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Sounds like … textbook Smitty rockers, ballads, worship cuts and an instrumental culled from the last ten years, plus two new potential pop hitsAt a glance … an enjoyable career retrospective from one of contemporary Christian music's finest artists
He's a singer, songwriter, composer, worship leader, father, and even a pastor. His impact after 20 years in music is immeasurable. Yet after achieving just about every possible career accolade (from Grammys to Doves to Presidential props), Michael W. Smith has kept his feet on the ground. "When I look back over 20 years, I see faces," he writes in the liner notes of The Second Decade (1993-2003). "When I reflect on the faces I see, it gives me resolve to press on—to do more for others, to be better at what I do, and to finish well." Though he could have easily rested on the laurels of classics like "Friends," Secret Ambition," "Place in this World," and "I Will Be Here For You," he's given us another decade of excellence—much of it evident on this brand-new collection. Despite missing a few suitable songs, the project continues in the memory-preserving tradition of The First Decade, released in 1993.
The Second Decade begins on a new note with the brilliantly produced lead single "Signs," a song co-written with Michael's teenage son Ryan and Wes King. Over engaging rhythms, stirring percussion, and an up-tempo piano arrangement, Smith sings of the need to stay on track in our spiritual walks: "Open your eyes/Look at the signs/Never look back at yesterday/Keep your gaze steady on the narrow way." The briskly paced "Missing Person" and "Cry For Love" follow, providing additional examples of exceptional production and meaningful lyrics. The emotional ballad "This is Your Time," its swelling orchestrations a tribute to the Columbine High School victims, further accentuates Smith's songwriting genius.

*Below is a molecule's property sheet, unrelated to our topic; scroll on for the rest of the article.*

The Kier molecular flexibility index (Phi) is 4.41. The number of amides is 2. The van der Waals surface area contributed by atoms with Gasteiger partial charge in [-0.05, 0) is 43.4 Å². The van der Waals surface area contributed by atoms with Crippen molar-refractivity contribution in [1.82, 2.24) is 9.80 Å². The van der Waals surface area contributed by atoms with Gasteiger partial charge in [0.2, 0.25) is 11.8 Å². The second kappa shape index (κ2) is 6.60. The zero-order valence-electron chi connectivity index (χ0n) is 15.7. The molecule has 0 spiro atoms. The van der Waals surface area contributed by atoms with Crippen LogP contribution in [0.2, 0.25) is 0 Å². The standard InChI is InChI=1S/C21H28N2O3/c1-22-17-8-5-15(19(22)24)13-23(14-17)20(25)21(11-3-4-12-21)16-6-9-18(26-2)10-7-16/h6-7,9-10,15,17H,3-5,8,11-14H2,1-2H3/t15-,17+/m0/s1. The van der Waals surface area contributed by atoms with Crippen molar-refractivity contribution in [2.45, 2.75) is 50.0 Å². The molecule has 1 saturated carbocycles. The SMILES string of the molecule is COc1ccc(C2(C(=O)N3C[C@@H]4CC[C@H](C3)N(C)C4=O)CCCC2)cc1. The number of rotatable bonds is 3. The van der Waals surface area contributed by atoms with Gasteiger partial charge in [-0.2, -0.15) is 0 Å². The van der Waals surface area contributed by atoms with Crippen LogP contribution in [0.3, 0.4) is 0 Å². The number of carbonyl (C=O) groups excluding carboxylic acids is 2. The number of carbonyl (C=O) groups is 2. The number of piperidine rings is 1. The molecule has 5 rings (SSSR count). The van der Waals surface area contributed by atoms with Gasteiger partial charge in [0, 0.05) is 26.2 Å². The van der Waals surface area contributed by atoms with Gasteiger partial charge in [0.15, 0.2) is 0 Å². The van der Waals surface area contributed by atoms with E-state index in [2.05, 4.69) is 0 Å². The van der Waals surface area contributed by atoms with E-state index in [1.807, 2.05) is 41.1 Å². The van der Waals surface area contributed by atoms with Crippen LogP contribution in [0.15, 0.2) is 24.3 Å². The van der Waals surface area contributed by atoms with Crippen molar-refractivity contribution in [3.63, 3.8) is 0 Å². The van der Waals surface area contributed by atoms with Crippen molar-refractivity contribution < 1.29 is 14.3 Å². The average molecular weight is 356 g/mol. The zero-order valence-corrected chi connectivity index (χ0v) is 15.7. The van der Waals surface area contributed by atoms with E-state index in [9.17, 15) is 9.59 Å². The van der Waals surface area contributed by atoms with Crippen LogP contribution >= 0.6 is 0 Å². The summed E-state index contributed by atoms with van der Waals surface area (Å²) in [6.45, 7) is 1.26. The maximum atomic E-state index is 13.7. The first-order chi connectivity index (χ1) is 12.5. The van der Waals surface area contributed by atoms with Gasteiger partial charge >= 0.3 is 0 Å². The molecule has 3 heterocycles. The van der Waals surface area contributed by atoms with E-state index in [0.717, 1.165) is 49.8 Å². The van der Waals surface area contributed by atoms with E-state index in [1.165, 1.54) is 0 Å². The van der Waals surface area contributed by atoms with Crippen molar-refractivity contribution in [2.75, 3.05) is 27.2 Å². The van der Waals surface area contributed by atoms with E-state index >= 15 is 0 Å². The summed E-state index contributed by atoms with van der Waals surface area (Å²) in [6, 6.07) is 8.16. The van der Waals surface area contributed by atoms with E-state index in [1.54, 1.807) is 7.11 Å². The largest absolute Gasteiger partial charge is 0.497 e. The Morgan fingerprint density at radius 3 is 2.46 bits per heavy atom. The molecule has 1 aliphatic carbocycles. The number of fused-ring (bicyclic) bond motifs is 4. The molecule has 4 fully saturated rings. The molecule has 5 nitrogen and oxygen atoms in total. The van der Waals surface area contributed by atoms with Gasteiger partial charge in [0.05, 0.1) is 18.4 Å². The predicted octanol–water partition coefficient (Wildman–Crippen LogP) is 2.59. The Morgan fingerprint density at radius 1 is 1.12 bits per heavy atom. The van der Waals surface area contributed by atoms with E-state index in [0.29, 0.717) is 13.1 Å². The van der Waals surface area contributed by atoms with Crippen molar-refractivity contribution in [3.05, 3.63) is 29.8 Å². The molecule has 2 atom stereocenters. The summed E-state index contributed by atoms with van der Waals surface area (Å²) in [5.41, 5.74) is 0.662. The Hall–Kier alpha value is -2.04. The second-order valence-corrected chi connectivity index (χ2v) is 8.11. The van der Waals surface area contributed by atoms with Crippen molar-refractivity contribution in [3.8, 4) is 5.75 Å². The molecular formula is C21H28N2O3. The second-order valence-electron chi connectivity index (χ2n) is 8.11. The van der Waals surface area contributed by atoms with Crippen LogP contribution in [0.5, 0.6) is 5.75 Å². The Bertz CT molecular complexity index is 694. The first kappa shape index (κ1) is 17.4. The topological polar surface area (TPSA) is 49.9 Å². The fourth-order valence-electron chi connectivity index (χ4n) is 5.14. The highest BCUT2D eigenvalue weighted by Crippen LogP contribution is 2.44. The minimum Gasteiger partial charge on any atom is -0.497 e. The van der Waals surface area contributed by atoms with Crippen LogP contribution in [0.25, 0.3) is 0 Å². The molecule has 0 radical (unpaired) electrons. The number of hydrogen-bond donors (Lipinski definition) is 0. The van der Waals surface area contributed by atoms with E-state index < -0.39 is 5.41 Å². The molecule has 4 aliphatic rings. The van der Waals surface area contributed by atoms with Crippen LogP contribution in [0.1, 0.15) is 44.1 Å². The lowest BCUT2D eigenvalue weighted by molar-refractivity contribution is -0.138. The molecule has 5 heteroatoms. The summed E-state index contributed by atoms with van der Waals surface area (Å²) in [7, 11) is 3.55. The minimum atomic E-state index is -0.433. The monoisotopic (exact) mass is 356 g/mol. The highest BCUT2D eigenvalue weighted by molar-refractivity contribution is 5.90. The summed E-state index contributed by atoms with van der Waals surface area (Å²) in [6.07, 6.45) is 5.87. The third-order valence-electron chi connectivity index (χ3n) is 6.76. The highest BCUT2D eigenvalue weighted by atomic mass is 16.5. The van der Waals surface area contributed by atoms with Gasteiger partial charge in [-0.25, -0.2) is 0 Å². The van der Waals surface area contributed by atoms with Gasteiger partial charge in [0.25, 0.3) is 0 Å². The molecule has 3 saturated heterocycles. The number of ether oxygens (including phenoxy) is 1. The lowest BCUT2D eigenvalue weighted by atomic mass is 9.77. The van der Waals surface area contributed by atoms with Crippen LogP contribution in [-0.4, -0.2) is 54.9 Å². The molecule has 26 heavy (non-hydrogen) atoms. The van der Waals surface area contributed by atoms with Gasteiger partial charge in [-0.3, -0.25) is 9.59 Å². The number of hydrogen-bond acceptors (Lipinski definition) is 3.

Other ballads covering Smith's wide-ranging themes include the worshipful "Above All," the faith-building "Never Been Unloved," and the sweet "Straight to the Heart." Such variety is further revealed on "I'll Lead You Home," a remix of "Breakdown," and the Beatle-esque witnessing tool "Live the Life." The project closes with two cuts showcasing Smith's piano skills—the instrumental "Freedom" and the string-enriched new cut "Raging Sea." Though "Raging Sea" doesn't cover any uncharted territory (sounding similar to his Titanic-inspired "In My Arms Again"), it's solidly produced with great radio potential.
The Second Decade is enjoyable overall, but including some other songs would've made it even better. Except for the title track, 1999's This Is Your Time is underrepresented; those not making the cut included "Worth It All," "I Will Be Your Friend," and "I Still Have the Dream." From his worship material, it's puzzling why the live "You Are Holy (Prince of Peace)" made the cut, especially when it isn't a Smith original. Granted, nor is "Above All," but at least he's responsible for making it so well-known. Perhaps the studio renditions of that song and/or "Lord Have Mercy" (featuring Amy Grant) would have better fit the album's continuity, rather than interrupting the flow with a live performance.
The adult contemporary hit "Love of My Life," Smith's collaboration with pianist Jim Brickman, is also absent. The track appeared exclusively in the general market and would've required legal work for Reunion to obtain, but it would have been better than yet another version of "Friends." This all-star edition of "Friends" was recently featured on Dove Hits 2003 and performed at the awards broadcast, but it only features Smith's vocals on the last chorus. Superstars like Amy Grant, Steven Curtis Chapman, and CeCe Winans make for outstanding special guests, but not necessarily the most appropriate in this context.
Regardless of such shortcomings, The Second Decade paints a relatively vivid picture of Smith's contributions to Christian music over the last ten years, and provides a few hints of his future direction. "Signs" and "Raging Sea" are just a taste of what Smith promises for a 2004 pop album, his first in almost five years. When that album releases, Smith will officially begin his third decade of recording, which will hopefully warrant just as many memories as his first 20 years.